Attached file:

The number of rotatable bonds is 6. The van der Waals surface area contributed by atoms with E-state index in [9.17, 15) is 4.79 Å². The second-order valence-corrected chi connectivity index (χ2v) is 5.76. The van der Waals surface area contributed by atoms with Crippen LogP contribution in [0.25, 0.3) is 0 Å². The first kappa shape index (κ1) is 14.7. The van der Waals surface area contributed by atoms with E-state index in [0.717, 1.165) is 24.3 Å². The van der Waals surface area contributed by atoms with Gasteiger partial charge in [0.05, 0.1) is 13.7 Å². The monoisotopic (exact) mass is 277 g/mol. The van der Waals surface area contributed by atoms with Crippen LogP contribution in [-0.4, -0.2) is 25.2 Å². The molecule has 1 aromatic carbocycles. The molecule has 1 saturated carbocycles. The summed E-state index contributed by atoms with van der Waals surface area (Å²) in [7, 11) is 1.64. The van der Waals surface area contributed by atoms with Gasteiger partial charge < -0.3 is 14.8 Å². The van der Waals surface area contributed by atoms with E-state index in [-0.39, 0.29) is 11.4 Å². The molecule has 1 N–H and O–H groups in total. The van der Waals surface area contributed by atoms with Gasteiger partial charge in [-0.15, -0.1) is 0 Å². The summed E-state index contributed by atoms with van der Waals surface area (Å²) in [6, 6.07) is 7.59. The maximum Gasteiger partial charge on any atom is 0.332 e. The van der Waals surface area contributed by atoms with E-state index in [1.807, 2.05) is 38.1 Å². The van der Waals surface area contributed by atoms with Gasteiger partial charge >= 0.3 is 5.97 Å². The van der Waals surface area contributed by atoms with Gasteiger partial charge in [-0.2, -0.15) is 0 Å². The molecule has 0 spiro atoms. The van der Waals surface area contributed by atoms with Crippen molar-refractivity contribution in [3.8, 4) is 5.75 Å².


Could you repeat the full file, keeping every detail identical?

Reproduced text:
The number of rotatable bonds is 6. The van der Waals surface area contributed by atoms with E-state index in [9.17, 15) is 4.79 Å². The second-order valence-corrected chi connectivity index (χ2v) is 5.76. The van der Waals surface area contributed by atoms with Crippen LogP contribution in [0.25, 0.3) is 0 Å². The first kappa shape index (κ1) is 14.7. The van der Waals surface area contributed by atoms with E-state index in [0.717, 1.165) is 24.3 Å². The van der Waals surface area contributed by atoms with Gasteiger partial charge in [0.05, 0.1) is 13.7 Å². The monoisotopic (exact) mass is 277 g/mol. The van der Waals surface area contributed by atoms with Crippen LogP contribution in [-0.4, -0.2) is 25.2 Å². The molecule has 1 aromatic carbocycles. The molecule has 1 saturated carbocycles. The summed E-state index contributed by atoms with van der Waals surface area (Å²) in [7, 11) is 1.64. The van der Waals surface area contributed by atoms with Gasteiger partial charge < -0.3 is 14.8 Å². The van der Waals surface area contributed by atoms with E-state index in [-0.39, 0.29) is 11.4 Å². The molecule has 1 N–H and O–H groups in total. The van der Waals surface area contributed by atoms with Gasteiger partial charge in [-0.15, -0.1) is 0 Å². The summed E-state index contributed by atoms with van der Waals surface area (Å²) in [6, 6.07) is 7.59. The maximum Gasteiger partial charge on any atom is 0.332 e. The van der Waals surface area contributed by atoms with E-state index in [1.807, 2.05) is 38.1 Å². The van der Waals surface area contributed by atoms with Gasteiger partial charge >= 0.3 is 5.97 Å². The van der Waals surface area contributed by atoms with Gasteiger partial charge in [-0.2, -0.15) is 0 Å². The molecule has 0 spiro atoms. The van der Waals surface area contributed by atoms with Crippen molar-refractivity contribution in [3.8, 4) is 5.75 Å².